var fillColor = new VEColor(0,0,255,0.2); //Transparent Blue

var centralRegion = new VEShape(VEShapeType.Polygon,
    [new VELatLong(48.99989069893174, -104.04843181371691),//    North West Corner
    new VELatLong(41.0017229451484, -104.05321687459947),
    new VELatLong(41.00233021312762, -102.05171227455139), //KS NW Corner

    new VELatLong(49.38326680201004, -95.15361785888673),
    new VELatLong(48.998803197833915, -95.15284538269043)

    AddShape(centralRegion, fillColor);
    map.SetCenterAndZoom(new VELatLong(38.47939467327643, -90.087890625), 4);

function AddShape(shape, fillColor)
shape.HideIcon(); //Don’t need the pushpin
//Set the line color
var lineColor = new VEColor(0,0,0,1.0); //Black
//Set the line width
var lineWidth = Math.round(1);
//Set the fill color
//Set the info box
shape.SetDescription(“<div>Heartland District</div>”);
//Add the shape the the map

One small frustration was that I couldn’t figure out the JavaScript ordering and whatnot to get it to embed nicely in a blogpost. It really wants the call to load the map to be in the body’s onload call because that happens after the rest of the HTML has been loaded and rendered. That’s a little annoying and I’m going to figure out the issue and post a fix soon.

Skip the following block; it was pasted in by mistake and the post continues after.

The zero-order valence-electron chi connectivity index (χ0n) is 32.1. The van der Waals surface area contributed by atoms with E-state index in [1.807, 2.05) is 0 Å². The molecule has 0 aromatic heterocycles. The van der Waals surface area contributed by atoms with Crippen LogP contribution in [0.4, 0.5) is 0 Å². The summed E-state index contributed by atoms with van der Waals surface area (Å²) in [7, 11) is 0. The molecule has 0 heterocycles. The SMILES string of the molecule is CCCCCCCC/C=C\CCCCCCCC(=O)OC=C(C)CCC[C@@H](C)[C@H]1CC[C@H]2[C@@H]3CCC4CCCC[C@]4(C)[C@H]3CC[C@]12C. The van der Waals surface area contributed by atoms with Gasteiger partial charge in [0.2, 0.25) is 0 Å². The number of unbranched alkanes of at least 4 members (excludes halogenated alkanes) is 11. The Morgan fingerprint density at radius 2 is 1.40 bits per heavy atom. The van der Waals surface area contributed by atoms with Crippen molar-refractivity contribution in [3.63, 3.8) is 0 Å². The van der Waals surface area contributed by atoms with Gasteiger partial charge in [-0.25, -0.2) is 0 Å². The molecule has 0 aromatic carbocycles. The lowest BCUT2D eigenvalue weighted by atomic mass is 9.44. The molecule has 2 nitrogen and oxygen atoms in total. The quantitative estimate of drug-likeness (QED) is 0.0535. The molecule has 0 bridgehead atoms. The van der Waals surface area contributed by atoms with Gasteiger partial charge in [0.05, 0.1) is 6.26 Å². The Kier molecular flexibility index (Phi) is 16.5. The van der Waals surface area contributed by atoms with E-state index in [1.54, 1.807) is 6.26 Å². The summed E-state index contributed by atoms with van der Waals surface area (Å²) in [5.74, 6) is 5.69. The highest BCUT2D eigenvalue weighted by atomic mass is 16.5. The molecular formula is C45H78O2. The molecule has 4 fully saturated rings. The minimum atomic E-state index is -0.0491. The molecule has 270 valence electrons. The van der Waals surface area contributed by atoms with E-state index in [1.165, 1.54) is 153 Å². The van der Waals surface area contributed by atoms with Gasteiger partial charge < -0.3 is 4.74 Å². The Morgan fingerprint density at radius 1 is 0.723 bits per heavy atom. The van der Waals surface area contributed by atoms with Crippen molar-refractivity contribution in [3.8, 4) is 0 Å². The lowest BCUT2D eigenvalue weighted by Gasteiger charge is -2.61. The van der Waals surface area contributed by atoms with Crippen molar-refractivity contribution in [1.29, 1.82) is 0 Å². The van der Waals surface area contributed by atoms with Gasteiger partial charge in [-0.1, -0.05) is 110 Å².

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My New Position at the Central Region RIA Architect Evangelist

New logo for Ria

It really couldn’t come at a better time with MIX and SxSW coming up so soon. I’m moving into a new role as the Central Region Rich Internet Application Architect Evangelist. I’m leaving the Heartland in the VERY capable hands of Brian Prince. (See his announcement called Farewell)

So, what does that mean?

I’m going to be broadening my geography and focusing in on a technology stack. I’ll be covering all of the center of the United States with a heavy focus on Rich Internet Applications and partners.

In this technical and business development role,I get the opportunity to combine my passion for Rich Internet Applications and pragmatic business experience to help consulting shops, design firms and customers in their pursuit of the Microsoft stack in the web space.  That includes broad  responsibility for evangelizing the complete Microsoft platform with heavy emphasis on Silverlight, .NET Framework, Visual Studio, Expression, and ASP.NET AJAX.